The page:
Toms Shoes founder puts spotlight on mental health challenges
Blake Mycoskie is a highly successful businessperson. His small idea to donate much-needed shoes to children in Argentina by giving them a pair of shoes for every pair sold exploded in the late 2000s with the creation of his company Toms.
Since then, the company has donated more than 10 million pairs of shoes to people in need, with the brand sold globally in more than 1,000 stores.
And it’s not just about footwear anymore. Mycoskie’s business has expanded to include eyeglasses, with people in need receiving medical treatment, prescription glasses or surgery in a similar matching program. And Toms Roasting Co., sells coffee sourced through direct trade efforts and donates one week of water to people in need in supplier countries for every bag of coffee sold.
Speaking as the final keynote at the 2019 SHRM (Society for Human Resource Management) conference in Las Vegas in June, Mycoskie outlined his road to success, which includes marriage and a son. His presentation included photos of him smiling as he posed for magazine covers or was involved in charity work.
But eventually all that success caught up with Mycoskie, who realized he was stressed and burnt out, and not spending time with the things that mattered, like family.
“I had spent the last eight years checking all the boxes, the things that my parents and culture and the media said would give me lasting happiness,” he said from the stage to an audience of about 19,000 at SHRM. “I started a company that was meaningful and helped others… I started a family, but in doing so, I realized I had sacrificed my own personal well-being. I was overworked, I was always stressed, I was constantly digitally distracted and rarely present with my wife and family. I was always tending to ‘urgent’ business needs. And for the first time in my life, I was actually diagnosed with mild depression… it was a really hard time… Anyone who’s experiencing that feels alone, and that’s how I felt.”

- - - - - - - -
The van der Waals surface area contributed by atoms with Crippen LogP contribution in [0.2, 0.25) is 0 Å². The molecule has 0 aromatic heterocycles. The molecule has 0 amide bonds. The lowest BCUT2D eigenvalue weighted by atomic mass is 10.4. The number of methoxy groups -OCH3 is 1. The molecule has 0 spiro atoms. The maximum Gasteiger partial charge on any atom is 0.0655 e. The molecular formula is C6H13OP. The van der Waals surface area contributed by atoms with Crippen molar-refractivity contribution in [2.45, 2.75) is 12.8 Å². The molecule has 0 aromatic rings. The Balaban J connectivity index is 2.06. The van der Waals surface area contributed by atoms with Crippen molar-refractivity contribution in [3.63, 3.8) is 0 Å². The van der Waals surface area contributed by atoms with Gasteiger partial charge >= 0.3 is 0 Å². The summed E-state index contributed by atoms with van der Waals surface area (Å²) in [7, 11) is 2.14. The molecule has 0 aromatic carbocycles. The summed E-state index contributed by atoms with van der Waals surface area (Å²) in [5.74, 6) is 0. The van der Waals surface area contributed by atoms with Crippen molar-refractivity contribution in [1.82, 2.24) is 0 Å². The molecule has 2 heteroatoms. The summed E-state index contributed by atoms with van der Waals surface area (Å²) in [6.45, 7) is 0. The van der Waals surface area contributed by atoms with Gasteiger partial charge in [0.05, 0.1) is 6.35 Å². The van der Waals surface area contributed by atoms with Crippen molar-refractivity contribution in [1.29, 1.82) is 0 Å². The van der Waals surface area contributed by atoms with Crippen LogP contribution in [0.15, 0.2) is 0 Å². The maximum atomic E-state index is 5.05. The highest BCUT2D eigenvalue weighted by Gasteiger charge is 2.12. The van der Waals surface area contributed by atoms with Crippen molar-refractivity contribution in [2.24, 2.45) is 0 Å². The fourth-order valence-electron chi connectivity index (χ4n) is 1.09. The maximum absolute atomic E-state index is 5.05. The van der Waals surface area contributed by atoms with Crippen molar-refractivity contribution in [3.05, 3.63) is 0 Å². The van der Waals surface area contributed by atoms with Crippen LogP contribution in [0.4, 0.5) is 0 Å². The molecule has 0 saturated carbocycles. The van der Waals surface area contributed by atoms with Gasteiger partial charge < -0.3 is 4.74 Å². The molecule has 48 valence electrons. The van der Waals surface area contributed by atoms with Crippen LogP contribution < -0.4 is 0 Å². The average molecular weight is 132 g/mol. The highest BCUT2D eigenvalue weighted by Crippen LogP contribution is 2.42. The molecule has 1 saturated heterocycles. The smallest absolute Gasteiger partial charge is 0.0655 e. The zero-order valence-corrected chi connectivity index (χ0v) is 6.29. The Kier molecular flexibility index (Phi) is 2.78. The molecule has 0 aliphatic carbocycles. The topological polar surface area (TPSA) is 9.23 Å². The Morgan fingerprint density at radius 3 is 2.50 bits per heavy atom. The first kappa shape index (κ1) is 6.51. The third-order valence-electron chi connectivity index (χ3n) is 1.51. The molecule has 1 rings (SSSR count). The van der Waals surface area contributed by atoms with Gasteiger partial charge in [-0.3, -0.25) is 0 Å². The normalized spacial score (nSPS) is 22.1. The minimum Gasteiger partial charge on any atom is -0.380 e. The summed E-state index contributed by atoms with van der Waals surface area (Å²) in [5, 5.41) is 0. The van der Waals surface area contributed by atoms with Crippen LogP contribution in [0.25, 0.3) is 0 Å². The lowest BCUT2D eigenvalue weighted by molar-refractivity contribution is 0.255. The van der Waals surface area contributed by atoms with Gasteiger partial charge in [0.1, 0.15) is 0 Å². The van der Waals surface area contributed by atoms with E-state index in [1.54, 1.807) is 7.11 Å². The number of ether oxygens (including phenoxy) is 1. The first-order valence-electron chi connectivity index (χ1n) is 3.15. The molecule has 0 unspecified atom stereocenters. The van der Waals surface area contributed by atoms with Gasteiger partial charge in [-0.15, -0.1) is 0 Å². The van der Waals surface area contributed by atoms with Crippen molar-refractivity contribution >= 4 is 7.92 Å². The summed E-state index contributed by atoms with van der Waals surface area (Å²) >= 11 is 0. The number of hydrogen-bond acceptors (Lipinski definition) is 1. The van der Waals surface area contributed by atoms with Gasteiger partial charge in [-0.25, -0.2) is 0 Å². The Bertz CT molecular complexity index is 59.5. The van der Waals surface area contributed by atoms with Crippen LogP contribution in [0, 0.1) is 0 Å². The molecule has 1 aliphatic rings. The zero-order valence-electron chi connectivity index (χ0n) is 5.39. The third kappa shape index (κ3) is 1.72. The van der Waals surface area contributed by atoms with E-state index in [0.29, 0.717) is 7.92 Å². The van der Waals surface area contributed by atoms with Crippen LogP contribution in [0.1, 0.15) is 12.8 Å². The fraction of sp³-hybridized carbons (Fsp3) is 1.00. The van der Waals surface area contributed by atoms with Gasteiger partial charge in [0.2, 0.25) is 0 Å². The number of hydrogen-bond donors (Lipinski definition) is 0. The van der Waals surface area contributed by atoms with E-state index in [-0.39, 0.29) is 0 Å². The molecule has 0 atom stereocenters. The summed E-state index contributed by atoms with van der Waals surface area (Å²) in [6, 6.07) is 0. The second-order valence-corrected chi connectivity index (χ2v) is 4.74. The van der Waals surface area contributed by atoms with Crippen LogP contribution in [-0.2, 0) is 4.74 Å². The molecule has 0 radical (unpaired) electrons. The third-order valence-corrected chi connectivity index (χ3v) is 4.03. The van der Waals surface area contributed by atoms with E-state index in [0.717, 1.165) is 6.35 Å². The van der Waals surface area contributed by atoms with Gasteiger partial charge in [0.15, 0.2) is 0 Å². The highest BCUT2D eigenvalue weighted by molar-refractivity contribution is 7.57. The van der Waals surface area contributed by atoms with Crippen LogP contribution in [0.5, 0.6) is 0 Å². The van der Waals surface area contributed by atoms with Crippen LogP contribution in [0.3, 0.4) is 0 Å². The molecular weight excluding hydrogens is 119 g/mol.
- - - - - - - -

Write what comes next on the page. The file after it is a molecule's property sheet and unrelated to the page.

But Mycoskie was not alone, as he demonstrated with a slide of stats: one out of six Americans takes anti-depressants, 70 million suffer from sleep disorders, 40 million are affected by anxiety, 160 million are overweight, and 44 per cent of employees are burnt out by work.
That’s why it’s important for people to be honest about these issues, said the Toms founder and chief shoe giver, who looked for answers himself by consulting research and talking to experts. All this lead to the development of a new business idea: “Madeof,” which involves monthly packages sent to subscribers with scientific insights and exercises to help them feel better about their lives and themselves.
The initiative is still in the beta testing phase – SHRM members were encouraged to subscribe – but Mycoskie’s story highlights one of the less common areas of focus for mental health – leaders.
Too often, mental health programs and awareness drives in the workplace are all about employees, and leaders being attentive to employees, providing them with support. But what about the leaders themselves?
If someone like Mycoskie, a highly successful entrepreneur, philanthropist and family man, can experience depression, then surely there are many others. When you’re running the show, when so much responsibility and financial success lies on your shoulders, whether as CEO or vice-president or senior manager, where’s your support?
HR leaders definitely go through stressful times in their everyday work, whether because of layoffs, payroll disruption, collective bargaining or acquisitions. These are hugely challenging times and I wonder if enough focus is put on the well-being of these leaders?
Because if they’re not feeling good and they’re feeling isolated like Mycoskie, then they’re not going to be much help to the people around them, let alone themselves.